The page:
Once again I’m going back for a visit to the classics, and this time a classic theatre performance from L.A. Theatre Works. I originally sought out this audio performance because of James Marsters, I have recently become a fan of his, after listening to his narration of the Dresden Files series of books by Jim Butcher. Marsters then started showing up in some of the TV programs I watch and well I’ve become somewhat of a fan. I had listened to a couple of previous productions from L.A. Theatre Works and a couple of them featured Marsters, so I looked to find out what else he’d done with them.
I remember reading this play back in college and just looking at it as just another play we have to read. When reading and analyzing it I did find some of it humorous, but very little. Now that I’ve heard this performance, I find it quite a bit more humorous. The acting in this production really focuses on the fun parts of the play and with the freedom of not having to get graded on my analysis, I was able to enjoy it more.
I think the acting is what made this even more fun the cast consists of: Rosalind Ayres as Mrs. Hardcastle, Adam Godley as Tony Lumpkin, Julian Holloway as Elder Marlow and Stingo, James Marsters as Charles Marlow, Christopher Neame as Roger, Paula Jane Newman as Bet Bouncer and Pimple, Ian Ogilvy as Mr. Hardcastle, Moira Quirk as Constance Neville, Darren Richardson as Diggory and Jeremy, Joanne Whalley as Kate Hardcastle, and Matthew Wolf as George Hastings. While I was in this for the James Marsters performance, I can honestly say that all the actors performed so well that no one single person stood out and the production as a whole was a complete success. So far all of the productions I’ve heard from LATW are perfect. They put you right smack dab in the middle of the audience and you can’t help but enjoy these performances.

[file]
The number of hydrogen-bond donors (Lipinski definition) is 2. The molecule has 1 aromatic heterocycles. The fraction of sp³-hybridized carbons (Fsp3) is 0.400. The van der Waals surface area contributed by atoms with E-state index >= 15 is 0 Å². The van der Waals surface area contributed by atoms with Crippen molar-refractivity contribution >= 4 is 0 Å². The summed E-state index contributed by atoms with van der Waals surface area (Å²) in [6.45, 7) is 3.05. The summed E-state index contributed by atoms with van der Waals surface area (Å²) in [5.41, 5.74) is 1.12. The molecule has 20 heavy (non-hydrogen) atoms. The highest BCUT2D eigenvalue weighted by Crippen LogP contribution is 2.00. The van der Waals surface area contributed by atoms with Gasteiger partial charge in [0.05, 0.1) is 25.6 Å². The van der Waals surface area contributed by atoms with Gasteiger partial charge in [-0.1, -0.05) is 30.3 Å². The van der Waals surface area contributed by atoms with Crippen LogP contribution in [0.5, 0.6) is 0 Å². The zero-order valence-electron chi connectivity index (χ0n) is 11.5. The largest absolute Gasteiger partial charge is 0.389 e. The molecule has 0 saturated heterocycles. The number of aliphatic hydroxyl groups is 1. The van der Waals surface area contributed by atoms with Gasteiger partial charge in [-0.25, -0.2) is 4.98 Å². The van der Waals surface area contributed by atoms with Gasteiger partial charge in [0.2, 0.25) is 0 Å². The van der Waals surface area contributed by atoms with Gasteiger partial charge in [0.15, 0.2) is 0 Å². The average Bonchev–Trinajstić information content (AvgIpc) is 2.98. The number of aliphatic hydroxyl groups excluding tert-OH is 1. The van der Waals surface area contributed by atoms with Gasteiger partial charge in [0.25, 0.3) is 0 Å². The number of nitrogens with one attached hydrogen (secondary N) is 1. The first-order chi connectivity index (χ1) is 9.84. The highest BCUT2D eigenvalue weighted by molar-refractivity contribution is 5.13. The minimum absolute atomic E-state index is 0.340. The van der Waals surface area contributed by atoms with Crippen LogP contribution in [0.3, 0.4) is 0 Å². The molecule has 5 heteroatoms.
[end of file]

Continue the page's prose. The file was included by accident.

This play is pretty much a comedy of manners, basically a play about the difference in classes, with the mistaken identities and the expected behaviors, the comedy comes from those acting out of their class.
A man of wealth, Mr. Hardcastle arranges for his daughter Kate to meet Charles Marlow, the son of a wealthy Londoner, hoping the pair will marry. Marlow has a problem with women, it seems that when he’s speaking to those of the upper-class he is nervous and stammers and cannot look them in the eye, however the lower class women he has no problem talking with.
When arriving in town Kate’s cousin Tony Lumpkin intercepts Marlow and sends him to Kate’s home, only Lumpkin tells Marlow it is an Inn and not their home. Expecting the people of the house to be Innkeepers and servants Marlow treats them as such. Mr. Hardcastle, unaware of the misunderstanding, takes offense, but Kate sees this as the opportunity to actually be able to talk with Marlow and avoid his nervousness, by pretending to be the barmaid. During the night the whole mistaken identity and class wars create some good humor until finally someone arrives to straighten out the whole mess and those that are actually in love with each other can be open about their relationships.
Bravo, LATW, on yet another fine production.